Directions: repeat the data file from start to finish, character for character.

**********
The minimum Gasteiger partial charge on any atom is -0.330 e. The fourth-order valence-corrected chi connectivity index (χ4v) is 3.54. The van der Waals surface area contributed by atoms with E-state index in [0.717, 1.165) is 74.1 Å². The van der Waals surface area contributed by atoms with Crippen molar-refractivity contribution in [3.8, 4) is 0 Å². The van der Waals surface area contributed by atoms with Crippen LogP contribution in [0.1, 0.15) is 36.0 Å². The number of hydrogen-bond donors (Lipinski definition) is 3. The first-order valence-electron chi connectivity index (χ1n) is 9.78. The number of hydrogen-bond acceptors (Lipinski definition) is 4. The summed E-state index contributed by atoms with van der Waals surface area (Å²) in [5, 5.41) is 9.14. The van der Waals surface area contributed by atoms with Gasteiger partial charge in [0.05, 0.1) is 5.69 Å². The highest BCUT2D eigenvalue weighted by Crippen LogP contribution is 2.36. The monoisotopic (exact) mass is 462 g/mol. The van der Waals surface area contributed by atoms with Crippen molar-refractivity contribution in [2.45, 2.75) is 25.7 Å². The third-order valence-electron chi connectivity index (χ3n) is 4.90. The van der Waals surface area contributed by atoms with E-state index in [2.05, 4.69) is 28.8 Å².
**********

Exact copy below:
The minimum Gasteiger partial charge on any atom is -0.330 e. The fourth-order valence-corrected chi connectivity index (χ4v) is 3.54. The van der Waals surface area contributed by atoms with E-state index in [0.717, 1.165) is 74.1 Å². The van der Waals surface area contributed by atoms with Crippen molar-refractivity contribution in [3.8, 4) is 0 Å². The van der Waals surface area contributed by atoms with Crippen LogP contribution in [0.1, 0.15) is 36.0 Å². The number of hydrogen-bond donors (Lipinski definition) is 3. The first-order valence-electron chi connectivity index (χ1n) is 9.78. The number of hydrogen-bond acceptors (Lipinski definition) is 4. The summed E-state index contributed by atoms with van der Waals surface area (Å²) in [5, 5.41) is 9.14. The van der Waals surface area contributed by atoms with Gasteiger partial charge in [0.05, 0.1) is 5.69 Å². The highest BCUT2D eigenvalue weighted by Crippen LogP contribution is 2.36. The monoisotopic (exact) mass is 462 g/mol. The van der Waals surface area contributed by atoms with Crippen molar-refractivity contribution in [2.45, 2.75) is 25.7 Å². The third-order valence-electron chi connectivity index (χ3n) is 4.90. The van der Waals surface area contributed by atoms with E-state index in [2.05, 4.69) is 28.8 Å².